ed connoisseur of hip-hop with a to promote artists on the come up between album mixtape contains doning convoluted wordplay in fa- time constraints, egos (his own er’s breakout. With the release of
passion for experimentation, jazz who didn’t have the same advan- some of the sharpest jazz pro- vor of the truly affecting, with lines included) and anything else that “K.I.D.S.” slingshotting him into
and introspection. Through the tages he had. This live version of like “If you don’t love me then just gets in the way of his affection. The the public eye in 2010, Miller fills
past decade, his music contained “BDE” comes from 2013’s Space lie to me,” a line commended by track pulses with that energy, as “2009” with teary eyed reflection
wry humor, drugged-out fantasy Migration Tour, which featured Mac two-steps over a on the years between then and
and painful reflection, sometimes then little known funk band The electro-disco groove now. It would be easy to be cyn-
all at once. Miller wasn’t merely a Internet as Miller’s backing from Canadian ical about the pitfalls of fame,
rapper of our generation, he was a band. Miller was very aware beatmaker Pomo, a especially for Miller, who strug-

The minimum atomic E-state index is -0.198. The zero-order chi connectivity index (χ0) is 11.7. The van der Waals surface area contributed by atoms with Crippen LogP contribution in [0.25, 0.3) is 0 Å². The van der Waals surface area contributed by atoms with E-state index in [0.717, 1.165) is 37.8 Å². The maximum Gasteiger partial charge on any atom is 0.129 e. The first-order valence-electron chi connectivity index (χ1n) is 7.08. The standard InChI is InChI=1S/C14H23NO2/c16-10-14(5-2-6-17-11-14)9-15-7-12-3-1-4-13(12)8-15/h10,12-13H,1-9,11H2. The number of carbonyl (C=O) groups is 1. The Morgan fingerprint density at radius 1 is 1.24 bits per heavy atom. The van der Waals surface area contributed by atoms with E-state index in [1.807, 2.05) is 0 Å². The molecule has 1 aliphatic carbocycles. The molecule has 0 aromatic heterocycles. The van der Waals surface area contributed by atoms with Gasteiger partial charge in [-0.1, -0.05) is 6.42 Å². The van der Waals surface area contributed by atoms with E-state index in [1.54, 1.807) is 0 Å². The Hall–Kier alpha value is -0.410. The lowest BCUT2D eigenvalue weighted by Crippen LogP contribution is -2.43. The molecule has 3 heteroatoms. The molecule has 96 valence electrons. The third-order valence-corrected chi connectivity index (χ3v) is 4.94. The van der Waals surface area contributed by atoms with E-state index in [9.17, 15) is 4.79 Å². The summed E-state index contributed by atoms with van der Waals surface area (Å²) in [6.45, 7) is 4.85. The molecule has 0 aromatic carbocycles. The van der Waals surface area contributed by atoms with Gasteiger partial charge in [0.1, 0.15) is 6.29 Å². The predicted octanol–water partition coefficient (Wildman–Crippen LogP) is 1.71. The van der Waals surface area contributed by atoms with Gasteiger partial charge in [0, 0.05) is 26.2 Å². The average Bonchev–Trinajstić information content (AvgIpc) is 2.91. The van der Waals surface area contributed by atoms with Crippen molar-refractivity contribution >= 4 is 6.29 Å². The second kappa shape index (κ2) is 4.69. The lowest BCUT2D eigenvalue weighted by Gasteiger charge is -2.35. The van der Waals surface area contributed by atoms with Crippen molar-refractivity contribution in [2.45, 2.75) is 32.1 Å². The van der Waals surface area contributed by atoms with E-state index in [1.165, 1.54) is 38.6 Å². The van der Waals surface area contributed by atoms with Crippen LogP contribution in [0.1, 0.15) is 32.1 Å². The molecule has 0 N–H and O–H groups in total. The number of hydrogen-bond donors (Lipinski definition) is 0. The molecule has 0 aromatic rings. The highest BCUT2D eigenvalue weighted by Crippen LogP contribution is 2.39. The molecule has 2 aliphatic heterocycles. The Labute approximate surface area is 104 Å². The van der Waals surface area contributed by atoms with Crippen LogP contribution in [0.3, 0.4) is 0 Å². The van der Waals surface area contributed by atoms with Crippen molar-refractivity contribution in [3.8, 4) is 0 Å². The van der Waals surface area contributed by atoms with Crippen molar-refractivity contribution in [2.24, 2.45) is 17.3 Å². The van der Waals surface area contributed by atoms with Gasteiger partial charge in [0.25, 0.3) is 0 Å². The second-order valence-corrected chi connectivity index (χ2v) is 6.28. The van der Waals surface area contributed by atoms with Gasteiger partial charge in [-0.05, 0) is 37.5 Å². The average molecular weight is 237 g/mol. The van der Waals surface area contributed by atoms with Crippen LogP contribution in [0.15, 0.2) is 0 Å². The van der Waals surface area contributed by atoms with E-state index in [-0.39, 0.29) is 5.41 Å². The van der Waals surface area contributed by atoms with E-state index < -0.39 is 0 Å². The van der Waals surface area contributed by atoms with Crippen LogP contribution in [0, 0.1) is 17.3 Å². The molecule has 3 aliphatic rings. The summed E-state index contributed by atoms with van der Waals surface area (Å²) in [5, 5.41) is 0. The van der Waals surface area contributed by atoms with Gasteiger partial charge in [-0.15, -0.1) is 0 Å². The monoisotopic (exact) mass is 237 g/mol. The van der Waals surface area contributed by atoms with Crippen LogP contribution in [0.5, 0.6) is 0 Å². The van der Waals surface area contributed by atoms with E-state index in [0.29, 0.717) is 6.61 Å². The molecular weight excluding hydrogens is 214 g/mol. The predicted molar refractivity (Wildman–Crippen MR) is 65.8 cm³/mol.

lesson for it. He was an imperfect of how his whiteness and favorite collaborator gled with addiction, isolation and
model of perseverance and growth carefree rhymes made of Mac’s who would heartbreak in an excruciatingly
and a case study for how an artist him an easy fit for go on to produce “Lad- public way. But “2009” sees Miller
can turn problematic fame into booking agents and ders” and the infectiously funky decidedly grateful for the journey.
responsible stewardship of music. college shows, as “What’s the Use?” on his final “You gotta jump in to swim,” he
The breadth of emotion captured he discussed with album. Fellow artists remember opens the first verse, in which he